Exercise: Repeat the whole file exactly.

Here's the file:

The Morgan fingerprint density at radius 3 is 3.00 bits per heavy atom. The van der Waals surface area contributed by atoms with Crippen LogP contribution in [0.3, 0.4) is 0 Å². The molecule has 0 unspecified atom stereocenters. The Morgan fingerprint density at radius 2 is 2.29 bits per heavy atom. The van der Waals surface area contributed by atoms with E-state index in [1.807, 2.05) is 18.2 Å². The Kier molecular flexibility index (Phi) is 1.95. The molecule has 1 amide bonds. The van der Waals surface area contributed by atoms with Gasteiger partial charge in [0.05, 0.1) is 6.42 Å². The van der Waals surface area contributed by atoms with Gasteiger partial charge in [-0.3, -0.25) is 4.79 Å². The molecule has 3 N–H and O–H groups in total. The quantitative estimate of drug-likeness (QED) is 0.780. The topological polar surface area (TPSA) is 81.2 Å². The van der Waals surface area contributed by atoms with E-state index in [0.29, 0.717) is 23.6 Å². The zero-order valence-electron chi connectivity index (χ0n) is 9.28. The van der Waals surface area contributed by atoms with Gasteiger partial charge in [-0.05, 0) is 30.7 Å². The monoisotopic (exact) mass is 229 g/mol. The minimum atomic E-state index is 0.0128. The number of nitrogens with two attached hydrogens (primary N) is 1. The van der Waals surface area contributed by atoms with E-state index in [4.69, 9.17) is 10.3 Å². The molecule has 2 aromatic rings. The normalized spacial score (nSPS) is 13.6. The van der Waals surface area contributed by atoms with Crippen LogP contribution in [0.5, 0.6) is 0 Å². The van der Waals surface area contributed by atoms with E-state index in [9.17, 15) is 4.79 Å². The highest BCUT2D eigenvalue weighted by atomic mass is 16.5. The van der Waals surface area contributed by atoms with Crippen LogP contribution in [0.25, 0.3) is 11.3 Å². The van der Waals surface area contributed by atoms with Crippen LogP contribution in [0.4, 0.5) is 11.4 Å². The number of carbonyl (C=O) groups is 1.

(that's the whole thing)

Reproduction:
The Morgan fingerprint density at radius 3 is 3.00 bits per heavy atom. The van der Waals surface area contributed by atoms with Crippen LogP contribution in [0.3, 0.4) is 0 Å². The molecule has 0 unspecified atom stereocenters. The Morgan fingerprint density at radius 2 is 2.29 bits per heavy atom. The van der Waals surface area contributed by atoms with E-state index in [1.807, 2.05) is 18.2 Å². The Kier molecular flexibility index (Phi) is 1.95. The molecule has 1 amide bonds. The van der Waals surface area contributed by atoms with Gasteiger partial charge in [0.05, 0.1) is 6.42 Å². The van der Waals surface area contributed by atoms with Gasteiger partial charge in [-0.3, -0.25) is 4.79 Å². The molecule has 3 N–H and O–H groups in total. The quantitative estimate of drug-likeness (QED) is 0.780. The topological polar surface area (TPSA) is 81.2 Å². The van der Waals surface area contributed by atoms with E-state index in [0.29, 0.717) is 23.6 Å². The zero-order valence-electron chi connectivity index (χ0n) is 9.28. The van der Waals surface area contributed by atoms with Gasteiger partial charge in [-0.05, 0) is 30.7 Å². The monoisotopic (exact) mass is 229 g/mol. The minimum atomic E-state index is 0.0128. The number of nitrogens with two attached hydrogens (primary N) is 1. The van der Waals surface area contributed by atoms with E-state index in [4.69, 9.17) is 10.3 Å². The molecule has 2 aromatic rings. The normalized spacial score (nSPS) is 13.6. The van der Waals surface area contributed by atoms with Crippen LogP contribution in [0.5, 0.6) is 0 Å². The van der Waals surface area contributed by atoms with E-state index in [9.17, 15) is 4.79 Å². The highest BCUT2D eigenvalue weighted by atomic mass is 16.5. The van der Waals surface area contributed by atoms with Crippen LogP contribution in [0.25, 0.3) is 11.3 Å². The van der Waals surface area contributed by atoms with Crippen LogP contribution in [0.4, 0.5) is 11.4 Å². The number of carbonyl (C=O) groups is 1.